Three hours after the Chicago Black Child Book Fair started at East Garfield Park’s on Saturday, the authors still had plenty of visitors like Dasheka Whitaker, who traveled from the Roseland neighborhood on the South Side.
“I thought it was very inspiring and exciting,” she said, adding that she appreciated that many writers used their personal experiences to educate young people.
Now in its second year, the book fair is designed to provide a platform for the authors of books that portray positive images of black children and to supplement the black history that the book fair’s founder, Darryl Harvey, says students aren’t getting in schools.
The fair featured 26 vendors, most of whom were from Chicago. Others traveled from as far as Buffalo, New York.
Founder Darryl Harvey created the fair because he feels that black children aren’t learning enough black history in schools and don’t encounter enough positive images in books.
“There is a need for children to see themselves on the covers and on the pages of their books,” said poet Yusuf Ali El, the author of Thank You & Please, a book about basic manners.
P. E. Barnes, a real estate investor from the Beverly neighborhood, wrote a series of books focusing on real estate investing and banking after attending an entrepreneurship day event at a local school.
“The kids were really excited to hear me talk about entrepreneurship and that it could be a successful way to earn a living,” she said.
Historian Bernard Turner, of Uptown, has written five books for children and adults. Tate and His Historic Dream is “about 28 historic characters who happened to be black,” because “a lot of the kids don’t know who those people are. The idea is to help them learn about black history in a fun way.”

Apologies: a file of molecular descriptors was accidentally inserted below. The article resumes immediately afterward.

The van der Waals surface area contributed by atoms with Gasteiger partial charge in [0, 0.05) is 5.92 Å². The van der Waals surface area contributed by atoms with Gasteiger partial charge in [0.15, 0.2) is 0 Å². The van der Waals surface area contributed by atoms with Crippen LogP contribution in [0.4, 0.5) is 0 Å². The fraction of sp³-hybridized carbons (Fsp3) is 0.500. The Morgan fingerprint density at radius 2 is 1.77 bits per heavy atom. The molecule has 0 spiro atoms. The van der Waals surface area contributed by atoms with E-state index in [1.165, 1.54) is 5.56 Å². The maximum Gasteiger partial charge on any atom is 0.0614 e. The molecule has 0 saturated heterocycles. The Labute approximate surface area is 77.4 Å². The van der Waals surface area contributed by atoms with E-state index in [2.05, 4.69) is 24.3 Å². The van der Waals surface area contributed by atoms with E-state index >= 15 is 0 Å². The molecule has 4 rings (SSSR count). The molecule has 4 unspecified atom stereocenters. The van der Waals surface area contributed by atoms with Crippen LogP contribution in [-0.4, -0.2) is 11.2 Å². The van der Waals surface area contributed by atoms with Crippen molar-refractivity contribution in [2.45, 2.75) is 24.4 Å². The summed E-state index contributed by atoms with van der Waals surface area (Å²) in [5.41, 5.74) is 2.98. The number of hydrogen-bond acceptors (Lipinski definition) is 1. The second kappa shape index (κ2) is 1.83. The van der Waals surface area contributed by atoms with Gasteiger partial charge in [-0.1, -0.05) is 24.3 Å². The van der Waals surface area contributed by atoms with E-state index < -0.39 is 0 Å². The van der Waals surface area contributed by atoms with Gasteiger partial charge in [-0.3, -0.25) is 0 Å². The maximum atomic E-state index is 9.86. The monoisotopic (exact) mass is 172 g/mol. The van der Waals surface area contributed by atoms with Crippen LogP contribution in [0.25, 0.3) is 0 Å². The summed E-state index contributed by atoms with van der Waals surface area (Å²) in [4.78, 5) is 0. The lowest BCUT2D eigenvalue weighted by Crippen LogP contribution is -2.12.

Many authors drew on personal experiences to inform their books.
Evan Roberts, of south suburban Crete, based the protagonist of his Khahari Discovers series on his son. Roberts’ The Meaning of Autism is about how his son played with his nephew, who was diagnosed with autism.
“A lot of times, kids don’t know how to treat someone who is different,” he said.
Chiquina Mayberry, of Chatham, was inspired to write The Adventures of Abigail based on her time experiencing homelessness.
“I wanted to write a story, so that children living in poverty can understand that they can still be creative, even if they don’t have money,” she said.
After Peter Johnson, of Buffalo, New York, went through a divorce, he wrote The Cow on Two Farms, to show kids that having to split time between two households isn’t necessarily a bad thing.
Derrell Spicy, an Austin cartoonist and children’s book author, wrote Michelle and a Dragon, a book “about a little girl fighting cancer, and the dragon is cancer.”
Raelyn Purham, of Wrightwood neighborhood, said she went through “difficult life experiences” and wrote From One Girl to Another: Daughters of Destiny, to help girls dealing with self-esteem and relationship issues.
“I think there’s a gap between the older generation and the generation of young girls,” Purham said. “I think there are so many girls that are suffering who need guidance, and this book does just that.”